Published On: Mon, Aug 8th, 2016

IITian walks across Ganga to chronicle life by the river – Times of India

PATNA: Trained as an aerospace engineer at the Indian Institute of Technology (IIT), Kharagpur, 26-year-old Kolkata boy Siddharth Agarwal, is currently walking along the Ganga. He has covered 750 kms from Ganga Sagar to Patna. The lone walker Agarwal is deeply curious about the effects of human activities and policies on the river and on the lives of the people directly dependent on the river.”I want to know how the river affects people’s lives. Want to know the narrative of people who are worst affected by what we as a community and our government are doing to the river’, Agarwal told TOI before leaving from Patna for his onward journey on foot.

The idea behind the four-month, 3,000km-long Ganga: Moving Upstream expedition, Agarwal says, is to pick up and interpret stories from the immediate vicinity of the Ganga.

He started from the Sagar Island, also known as Gangasagar, at the mouth of the Bay of Bengal, on June 6. Agarwal has been sticking as close as possible to the river, walking through embankments and muddy trails. The stranger in a hippie beard is often confronted with two questions by villagers: What are you selling, and which address are you looking for? He has his own set of questions, though.

Before leaving from Patna on Sunday morning, he says: “I am back on the road after a short break in Patna and the weather couldn’t have been better!”. Talking about Ganga in Patna he said, “new pillars are coming up for a “Marine Drive” that is supposed to bypass Patna. “Locals are excited, but housing construction on the flood plains is rampant. Sewer lines still open directly into the river, currently under water and hence not-visible”, he said.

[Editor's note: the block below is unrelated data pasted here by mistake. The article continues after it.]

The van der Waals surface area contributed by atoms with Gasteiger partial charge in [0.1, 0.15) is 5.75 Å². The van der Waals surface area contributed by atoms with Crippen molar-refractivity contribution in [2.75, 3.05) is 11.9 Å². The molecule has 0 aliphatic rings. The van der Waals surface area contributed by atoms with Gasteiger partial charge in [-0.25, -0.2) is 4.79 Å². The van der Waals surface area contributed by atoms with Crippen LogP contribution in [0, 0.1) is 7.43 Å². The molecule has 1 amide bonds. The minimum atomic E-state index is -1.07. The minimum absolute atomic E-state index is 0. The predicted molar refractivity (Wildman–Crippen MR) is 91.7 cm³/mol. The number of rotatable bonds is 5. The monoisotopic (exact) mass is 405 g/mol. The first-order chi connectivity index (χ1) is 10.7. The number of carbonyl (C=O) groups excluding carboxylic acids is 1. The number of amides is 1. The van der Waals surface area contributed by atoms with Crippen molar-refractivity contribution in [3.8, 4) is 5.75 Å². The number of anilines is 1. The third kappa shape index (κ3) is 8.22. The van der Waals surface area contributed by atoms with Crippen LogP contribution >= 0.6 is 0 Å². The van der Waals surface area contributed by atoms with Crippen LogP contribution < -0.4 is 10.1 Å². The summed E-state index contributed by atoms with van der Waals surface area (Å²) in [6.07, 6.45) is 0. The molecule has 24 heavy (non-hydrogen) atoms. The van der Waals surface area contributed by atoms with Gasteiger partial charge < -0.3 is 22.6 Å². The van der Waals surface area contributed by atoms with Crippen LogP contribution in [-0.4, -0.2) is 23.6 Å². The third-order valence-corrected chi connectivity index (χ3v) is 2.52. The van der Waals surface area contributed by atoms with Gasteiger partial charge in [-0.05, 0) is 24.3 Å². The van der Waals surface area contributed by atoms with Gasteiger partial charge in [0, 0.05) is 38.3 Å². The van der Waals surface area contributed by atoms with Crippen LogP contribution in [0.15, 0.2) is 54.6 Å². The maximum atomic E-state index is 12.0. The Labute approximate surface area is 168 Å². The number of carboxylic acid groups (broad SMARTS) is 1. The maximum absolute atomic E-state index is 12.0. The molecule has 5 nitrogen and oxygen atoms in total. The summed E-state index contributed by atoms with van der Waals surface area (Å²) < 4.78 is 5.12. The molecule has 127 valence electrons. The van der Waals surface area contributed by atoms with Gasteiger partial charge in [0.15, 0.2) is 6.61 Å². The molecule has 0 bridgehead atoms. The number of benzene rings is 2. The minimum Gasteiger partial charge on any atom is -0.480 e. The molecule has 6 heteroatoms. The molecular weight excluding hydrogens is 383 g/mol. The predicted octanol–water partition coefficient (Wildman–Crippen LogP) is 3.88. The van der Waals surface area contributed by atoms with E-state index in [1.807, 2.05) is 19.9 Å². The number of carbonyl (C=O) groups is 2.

“I’m hoping that this walk helps broadcast the voices of the people of the river to a larger audience, making them and their concerns audible and a party to the ongoing discussions about rivers in the country,” he said.

His plan is to go up to Tapovan, beyond Gangotri, in the upper reaches of Uttarakhand, will eventually come together as a documentary film that can be viewed at festivals, private screenings, schools and colleges, the objective being “to create awareness about the Ganga.

“All old ideas/images of global warming and social-cultural issues took centre stage and in the company of one of my dear friends Ujjwal Chauhan, the decision to test ourselves and taste the waters of matters we would often discuss led to a 2500 km cycle ride across the country, Kolkata to Mumbai in 2014. I never looked back and this was followed by a 700 km walk across Rajasthan, learning about the local culture, especially Shekhawati architecture.
Talking about the mood of the onlookers, he said onlooking stranger often ask weird questions like – “Why would I be walking through these villages? Am I there to meet someone, if not, what am I selling? Is this a religious pilgrimage? Am I from the government? Am I from the army or the police? Am I a terrorist? And I’m definitely from the CID if you were to listen to what most kids have to say!”

Crowd-funded to keep out “corporate vested interests”, he has generated around Rs three lakhs through donations made by his friends and well wishers.

“In the past few years I have dabbled with various activities ranging from cultural to social to entrepreneurial, with these often taking me places and helping me learn in depth. Somewhere while participating in all these activities, my curiosity grew and the zeal to learn multiplied”, he told TOI.

Smiles disappear, conversations die out, huddles form and eyes widen with amazement, such is the welcome that i receive often. He only carries a ruck sack that weighs around 15 kg, two cameras, audio recorder and a handful of questions about the river and it’s people to sate my curiosity.

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